HigherEd can look to community colleges for innovation inspiration.
Community colleges are facing many of the same challenges as four-year colleges and universities. In our recent webinar, “Community Colleges as Centers of Innovation: Shaping the Future of HigherEd,” we checked in with community college technology, change management, and innovation leaders to discuss their top tips and best practices for tackling the greatest HigherEd challenges of today. Check out some key takeaways below and watch the full webinar on-demand.
Take advantage of technology to help solve problems.
C. Edward Watson, Associate Vice President for Curricular and Pedagogical Innovation at the American Association of Colleges and Universities, noted that the three big challenges he’s seeing for HigherEd right now are enrollment, quality educational outcomes, and affordability. There are technological tools that can help institutions tackle all of these problems—the key is to take advantage of that technology and develop a portfolio of solutions that speak to the challenges at your institution.
Some institutions, for example, are working to improve their student advising strategies with new analytics and unique dashboards that can track student progress not just across the years, but within semesters and courses. Alongside predictive analytics, this can help advisors offer better support to students.
The right technology can also solve multiple problems at once. A great example is Open Education Resources (OER), a public digital library which levels the academic playing field, increases affordability, closes equity gaps, and often improves learning outcomes. Don’t be afraid to experiment with technology if your institution can afford it, and make sure you’re paying attention to what’s out there!
Don’t be intimidated by innovation.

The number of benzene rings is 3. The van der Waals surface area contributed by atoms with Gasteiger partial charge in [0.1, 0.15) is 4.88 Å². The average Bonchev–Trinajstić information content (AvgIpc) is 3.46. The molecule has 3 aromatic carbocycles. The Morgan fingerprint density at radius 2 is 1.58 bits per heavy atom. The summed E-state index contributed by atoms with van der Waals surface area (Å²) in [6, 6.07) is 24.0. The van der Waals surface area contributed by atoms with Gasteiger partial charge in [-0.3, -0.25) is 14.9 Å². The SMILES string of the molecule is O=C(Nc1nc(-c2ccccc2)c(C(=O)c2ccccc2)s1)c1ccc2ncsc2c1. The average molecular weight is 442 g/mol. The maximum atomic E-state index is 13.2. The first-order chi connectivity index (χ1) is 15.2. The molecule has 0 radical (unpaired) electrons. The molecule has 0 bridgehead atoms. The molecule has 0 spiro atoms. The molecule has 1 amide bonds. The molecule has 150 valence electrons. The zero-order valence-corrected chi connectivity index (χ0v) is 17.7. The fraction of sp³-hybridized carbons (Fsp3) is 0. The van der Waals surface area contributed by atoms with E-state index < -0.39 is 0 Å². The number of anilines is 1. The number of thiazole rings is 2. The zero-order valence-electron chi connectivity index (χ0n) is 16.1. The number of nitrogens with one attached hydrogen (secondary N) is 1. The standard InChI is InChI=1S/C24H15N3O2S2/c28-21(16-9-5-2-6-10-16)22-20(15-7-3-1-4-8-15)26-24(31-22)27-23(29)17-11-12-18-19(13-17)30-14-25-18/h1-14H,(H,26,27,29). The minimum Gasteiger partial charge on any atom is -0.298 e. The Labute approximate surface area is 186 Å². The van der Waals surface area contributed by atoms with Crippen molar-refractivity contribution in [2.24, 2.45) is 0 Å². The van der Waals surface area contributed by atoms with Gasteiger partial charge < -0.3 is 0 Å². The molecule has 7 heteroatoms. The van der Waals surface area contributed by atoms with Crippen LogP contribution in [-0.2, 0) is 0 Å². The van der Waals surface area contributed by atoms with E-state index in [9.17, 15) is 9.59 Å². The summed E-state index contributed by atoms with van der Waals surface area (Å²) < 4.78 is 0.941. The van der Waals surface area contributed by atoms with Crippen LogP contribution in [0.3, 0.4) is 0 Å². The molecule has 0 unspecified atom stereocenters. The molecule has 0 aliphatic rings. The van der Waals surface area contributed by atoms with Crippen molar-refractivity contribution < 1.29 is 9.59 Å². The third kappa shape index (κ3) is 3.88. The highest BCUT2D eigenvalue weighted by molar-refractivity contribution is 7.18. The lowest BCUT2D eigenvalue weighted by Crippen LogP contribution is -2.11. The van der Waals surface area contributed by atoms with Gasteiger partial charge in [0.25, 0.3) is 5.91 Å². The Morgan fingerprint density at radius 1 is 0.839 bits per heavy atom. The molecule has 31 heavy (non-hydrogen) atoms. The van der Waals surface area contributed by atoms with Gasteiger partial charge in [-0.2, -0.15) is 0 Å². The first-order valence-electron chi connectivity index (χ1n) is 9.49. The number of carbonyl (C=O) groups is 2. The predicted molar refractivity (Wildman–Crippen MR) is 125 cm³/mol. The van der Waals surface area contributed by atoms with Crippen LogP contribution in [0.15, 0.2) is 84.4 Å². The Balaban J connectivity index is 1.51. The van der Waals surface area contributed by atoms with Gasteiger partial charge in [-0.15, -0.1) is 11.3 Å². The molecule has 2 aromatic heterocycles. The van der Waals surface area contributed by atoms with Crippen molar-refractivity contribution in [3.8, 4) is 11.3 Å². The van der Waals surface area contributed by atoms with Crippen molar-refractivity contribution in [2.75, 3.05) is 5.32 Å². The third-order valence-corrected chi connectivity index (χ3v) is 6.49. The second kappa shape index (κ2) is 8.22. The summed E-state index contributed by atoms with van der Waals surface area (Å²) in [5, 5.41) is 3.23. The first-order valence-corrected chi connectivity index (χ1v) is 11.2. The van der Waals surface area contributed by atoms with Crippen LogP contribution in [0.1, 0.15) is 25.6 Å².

Natalie Presta, Ed.D., Director of Information Systems at Feather River College, says, “Don’t let the idea of innovation intimidate you.” She notes that innovation doesn’t have to be huge. Even if you’re developing a one- or five-year plan, you can break that out into sprints to chip away at smaller steps.
Innovation can be something as small as simplifying a process that has too many clicks, or as large as implementing a new technology for the whole campus. Especially for a small staff, it can be overwhelming—there’s no secret to innovation, but the best way to dive in is to make a realistic plan by evaluating what’s important, where your institution wants to go, and what your capacity is. What steps can you take in a month? In a year? With a plan broken into smaller pieces—and by grabbing the low-hanging fruit first—innovation can feel more doable and closer to home.
Be nimble and responsive.
Shelley Yohnka, Director of Human Resources at Lake Tahoe Community College, thinks of recruitment and hiring as a living process. As a community college that has to follow certain state and federal processes and guidelines in hiring, Shelley’s team sometimes loses candidates to the faster hiring processes of the hospitality businesses surrounding her campus in Lake Tahoe.
Even working within regulations, she says it’s important to listen and respond to what’s happening. If you’re losing candidates during a certain step of the process, revisit the rules and policies you’re following to see where improvements can be made. “Just because you’ve always done it one way, doesn’t mean you should always do it that same way,” says Shelley.
Implementing innovation in HigherEd
We polled attendees on how nimble they feel their institutions are when it comes to innovation and implementing change. The results below were enlightening. Most respondents feel that implementing innovation and new ideas is a slow, painful process. But it’s clear that agility is vital in responding to HigherEd challenges. For more tips on how you can encourage innovation and responsiveness at your institution, watch the full webinar here.